LONDON (Reuters) - British lawmakers on Thursday criticized the government for not doing more to prevent the radicalization of young Britons and to stop them and other citizens traveling to join jihadist groups in places such as Syria and Iraq.
Last month three British teenage girls traveled to Syria where they are thought to have joined Islamic State militants, sparking public recriminations over how they were radicalized and why they had been allowed to travel.
That incident, which was followed by several similar failed attempts to reach Syria, prompted the government to announce new measures to tighten border controls and has put renewed emphasis on potential gaps in Britain’s preventative schemes.
A report by an influential parliamentary committee said the government was not engaging with mosques and community groups effectively and criticized the way police, schools and parents shared information on youths considered to be at risk.
“Radical groups from abroad are preying on young British citizens through social media to encourage them to travel abroad to join them,” said Keith Vaz, chairman of parliament’s Home Affairs Committee, which produced the report.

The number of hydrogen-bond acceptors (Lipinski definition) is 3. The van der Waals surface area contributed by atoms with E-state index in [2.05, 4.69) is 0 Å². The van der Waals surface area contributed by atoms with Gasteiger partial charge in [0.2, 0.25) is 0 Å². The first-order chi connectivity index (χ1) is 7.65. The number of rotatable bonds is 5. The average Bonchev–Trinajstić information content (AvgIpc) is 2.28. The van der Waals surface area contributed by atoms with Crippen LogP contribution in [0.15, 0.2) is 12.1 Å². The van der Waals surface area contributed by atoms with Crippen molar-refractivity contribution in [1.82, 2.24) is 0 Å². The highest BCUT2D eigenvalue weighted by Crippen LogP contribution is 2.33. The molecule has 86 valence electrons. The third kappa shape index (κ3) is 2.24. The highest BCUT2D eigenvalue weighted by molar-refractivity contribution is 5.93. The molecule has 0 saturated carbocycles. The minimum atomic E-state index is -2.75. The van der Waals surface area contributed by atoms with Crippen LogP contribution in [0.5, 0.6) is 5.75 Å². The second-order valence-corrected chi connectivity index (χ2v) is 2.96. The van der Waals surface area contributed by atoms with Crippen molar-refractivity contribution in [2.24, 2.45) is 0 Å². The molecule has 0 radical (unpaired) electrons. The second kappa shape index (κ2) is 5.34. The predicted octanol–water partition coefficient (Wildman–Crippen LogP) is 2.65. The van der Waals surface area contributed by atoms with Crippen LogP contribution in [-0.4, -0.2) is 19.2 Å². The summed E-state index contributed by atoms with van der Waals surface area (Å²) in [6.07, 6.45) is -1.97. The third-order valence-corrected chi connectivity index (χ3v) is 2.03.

“This must be a relentless battle for hearts and minds, and without a strong counter-narrative we are in danger of failing to prevent even more departures. We are at the edge of a cliff.”
It also echoed calls made by Prime Minister David Cameron for social media firms to do more to suspend the accounts of suspected extremists.
The report said policing social media sites had become impossible and said children needed to be better educated on Internet safety “in order to build a more natural resistance against radicalization through online extremist content and propaganda.”
Reporting by William James Editing by Jeremy Gaunt